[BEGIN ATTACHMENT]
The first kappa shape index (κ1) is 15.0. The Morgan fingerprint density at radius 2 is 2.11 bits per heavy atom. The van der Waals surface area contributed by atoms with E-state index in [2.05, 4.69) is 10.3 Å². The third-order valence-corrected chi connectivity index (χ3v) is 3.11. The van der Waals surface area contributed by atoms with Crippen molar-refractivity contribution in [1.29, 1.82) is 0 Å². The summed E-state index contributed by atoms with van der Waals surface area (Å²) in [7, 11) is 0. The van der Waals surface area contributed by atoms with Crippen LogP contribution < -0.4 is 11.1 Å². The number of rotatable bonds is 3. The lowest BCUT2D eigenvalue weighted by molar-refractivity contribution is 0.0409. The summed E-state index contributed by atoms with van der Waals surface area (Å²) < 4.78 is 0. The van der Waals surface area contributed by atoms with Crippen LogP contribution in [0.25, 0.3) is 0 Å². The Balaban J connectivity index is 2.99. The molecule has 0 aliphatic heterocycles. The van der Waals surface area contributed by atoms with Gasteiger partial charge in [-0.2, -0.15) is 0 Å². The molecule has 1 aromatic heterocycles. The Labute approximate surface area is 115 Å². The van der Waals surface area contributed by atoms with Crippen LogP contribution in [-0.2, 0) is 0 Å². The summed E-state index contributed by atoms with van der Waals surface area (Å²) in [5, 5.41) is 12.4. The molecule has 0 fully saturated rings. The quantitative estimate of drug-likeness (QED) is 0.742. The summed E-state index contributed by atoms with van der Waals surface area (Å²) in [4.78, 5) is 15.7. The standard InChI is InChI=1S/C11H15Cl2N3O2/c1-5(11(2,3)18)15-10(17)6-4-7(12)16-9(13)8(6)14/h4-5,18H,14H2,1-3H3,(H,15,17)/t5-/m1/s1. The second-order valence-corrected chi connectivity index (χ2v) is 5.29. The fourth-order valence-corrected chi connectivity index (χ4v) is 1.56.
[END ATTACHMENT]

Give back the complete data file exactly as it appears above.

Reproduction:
The first kappa shape index (κ1) is 15.0. The Morgan fingerprint density at radius 2 is 2.11 bits per heavy atom. The van der Waals surface area contributed by atoms with E-state index in [2.05, 4.69) is 10.3 Å². The third-order valence-corrected chi connectivity index (χ3v) is 3.11. The van der Waals surface area contributed by atoms with Crippen molar-refractivity contribution in [1.29, 1.82) is 0 Å². The summed E-state index contributed by atoms with van der Waals surface area (Å²) in [7, 11) is 0. The van der Waals surface area contributed by atoms with Crippen LogP contribution < -0.4 is 11.1 Å². The number of rotatable bonds is 3. The lowest BCUT2D eigenvalue weighted by molar-refractivity contribution is 0.0409. The summed E-state index contributed by atoms with van der Waals surface area (Å²) < 4.78 is 0. The van der Waals surface area contributed by atoms with Crippen LogP contribution in [0.25, 0.3) is 0 Å². The Balaban J connectivity index is 2.99. The molecule has 0 aliphatic heterocycles. The van der Waals surface area contributed by atoms with Gasteiger partial charge in [-0.2, -0.15) is 0 Å². The molecule has 1 aromatic heterocycles. The Labute approximate surface area is 115 Å². The van der Waals surface area contributed by atoms with Crippen LogP contribution in [-0.2, 0) is 0 Å². The summed E-state index contributed by atoms with van der Waals surface area (Å²) in [5, 5.41) is 12.4. The molecule has 0 fully saturated rings. The quantitative estimate of drug-likeness (QED) is 0.742. The summed E-state index contributed by atoms with van der Waals surface area (Å²) in [4.78, 5) is 15.7. The standard InChI is InChI=1S/C11H15Cl2N3O2/c1-5(11(2,3)18)15-10(17)6-4-7(12)16-9(13)8(6)14/h4-5,18H,14H2,1-3H3,(H,15,17)/t5-/m1/s1. The second-order valence-corrected chi connectivity index (χ2v) is 5.29. The fourth-order valence-corrected chi connectivity index (χ4v) is 1.56.